It’s rather shocking how uncompassionate Eliphaz, Bildad, and Zophar – Job’s friends – are toward Job in his time of suffering.
Bildad tells Job, "Your kids died because they sinned against God, end of story (8:4)."
Zophar tells Job, “What you’re experiencing is actually far less than your sin against God deserves (11:6); stop clinging to your sin (11:14)!”
As some have said, With friends like Job’s, who needs enemies!
As an aside, as Old Testament saints I fully expect to meet Eliphaz, Bildad, and Zophar in heaven in the same way I expect to meet Adam, Eve, Abraham, Sarah, Samuel, and the rest of the prophets. The unsympathetic expressions toward Job come from the mouths of redeemed men.
It’s not true to say that they don’t care at all about Job’s suffering. They cared enough to make the trip from their homes to come to his aid (2:11-13). But there’s something sorely lacking. In their counsel there is nothing that offers Job any hope. In fact, Job hears in their words nothing more than mocking of his situation (13:4).
Imagining Job sitting on the garbage pile, it seems obvious to us that Job needs the gentle care of his friends. But somehow his friends miss his need to have someone weep with him in his weeping.
I do not think it is an overstatement to say all people agree that a local church, followers of Jesus Christ, recipients of God’s grace, should be caring people. It is a misnomer in the minds of everyone to claim to be a follower of Jesus Christ but deny the expression of care for others modeled for us by our Lord in His ministry and His cross sacrifice. “You’re a Christian; you’re supposed to care for people” is how the thinking goes. It is why “Care” is one of our 4 C’s that we believe mark the lifestyle of Christian disciples. We believe our church should be the frontline for physical and spiritual care for all in our church. Sometimes we get it right, and sometimes we don’t. We want to get better at providing care.
Here are a few signs someone needs Christian care.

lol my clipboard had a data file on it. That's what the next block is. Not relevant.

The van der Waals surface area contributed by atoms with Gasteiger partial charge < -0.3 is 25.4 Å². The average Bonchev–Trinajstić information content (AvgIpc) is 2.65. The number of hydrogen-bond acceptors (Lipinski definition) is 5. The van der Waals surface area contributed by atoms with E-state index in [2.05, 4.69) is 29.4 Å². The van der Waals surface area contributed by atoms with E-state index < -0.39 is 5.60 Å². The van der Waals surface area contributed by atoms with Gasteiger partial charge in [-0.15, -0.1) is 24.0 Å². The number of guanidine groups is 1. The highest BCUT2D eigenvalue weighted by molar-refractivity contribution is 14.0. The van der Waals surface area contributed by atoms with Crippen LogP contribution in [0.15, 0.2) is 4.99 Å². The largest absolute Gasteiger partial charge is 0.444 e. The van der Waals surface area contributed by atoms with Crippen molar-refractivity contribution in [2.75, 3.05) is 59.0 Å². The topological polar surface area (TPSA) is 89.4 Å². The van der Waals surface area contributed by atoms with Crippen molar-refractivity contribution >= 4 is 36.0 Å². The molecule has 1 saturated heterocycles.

Attendance at worship, small group meetings, student group, or church functions changes.
When individuals or families change the frequency with which they meet with others within the church, something is happening. We cannot assume all is well when other believers are not at the gatherings of the church. All too quickly one missed worship service becomes two, then five or six.
Withdrawal from family or friends.
Hurting people are afraid to be hurt again, so they remove themselves from the people they believe might hurt them again. These broken people need spiritual care.
Infrequent laughter or smiles.
Proverbs 15:13; 15:15; 17:22 and Isaiah 24:7 convey laughter and smiles come from happy souls. When these are missing from someone, the absence indicates a need for care.
Outbursts of anger, especially over matters that seem trite.
Bad drivers, a spilled glass of juice, the newspaper in the shrubs instead of on the porch, a game not recorded for later viewing, and chasing the dog who got out through an open door are not matters that should prompt an emotional outburst that damages relationships.
Communication contains critical or wearisome comments about a spouse, a child, a parent, a teacher, a supervisor, or a pastor.
The gospel makes our speech different. When our speech sounds eerily reminiscent of our unsaved lives, we declare our need for spiritual care.
Living in and/or talking about past negative experiences.
Because we live in a sin-filled world and are surrounded by sinners, we all are the victims of negative past experiences. When those experiences frame our worldview, dominate our thinking, and justify our behaviors, we need spiritual care.
My musing is getting too long. So here are the rest I considered without comment.
Admission or discovery of a sinful habit or a serious moral failure.
Death of a family member or friend, serious illness with a child, sibling, parent, spouse or self.
Conflict with children or other close family members.
Significant change in work responsibilities or a career change.
Unusual weight gain or loss.
Signs of fatigue or sleeplessness.
Whose responsibility is it to care for the people in the local church? In a way the responsibility belongs to everyone, but “When everybody is responsible to care, nobody is responsible.” It’s like what one of our ladies said to me. “My boss wonders why nobody shovels the entrance when it snows. I told my boss, ‘Nobody shovels because it’s everybody’s responsibility to shovel. If you want someone to shovel, give him the job.’”
It is why we have a mechanism like small groups to provide a way for people to receive and give spiritual care. You know you have a unique responsibility to the people in your small group to care for them, and you know that in your small group there is a group of people to whom you can turn for care. Other churches may use different mechanisms to identify care responsibilities. Whatever your mechanism, I hope you will embrace the responsibility to care. This is a critical function of the church.
Finally, if you are in need of spiritual care and no one knows, I’d like to help. Please contact me and let’s talk.
As always I welcome your feedback and any suggestions you might have for an upcoming Lunchtime Musing.
Pastor for Preaching & Vision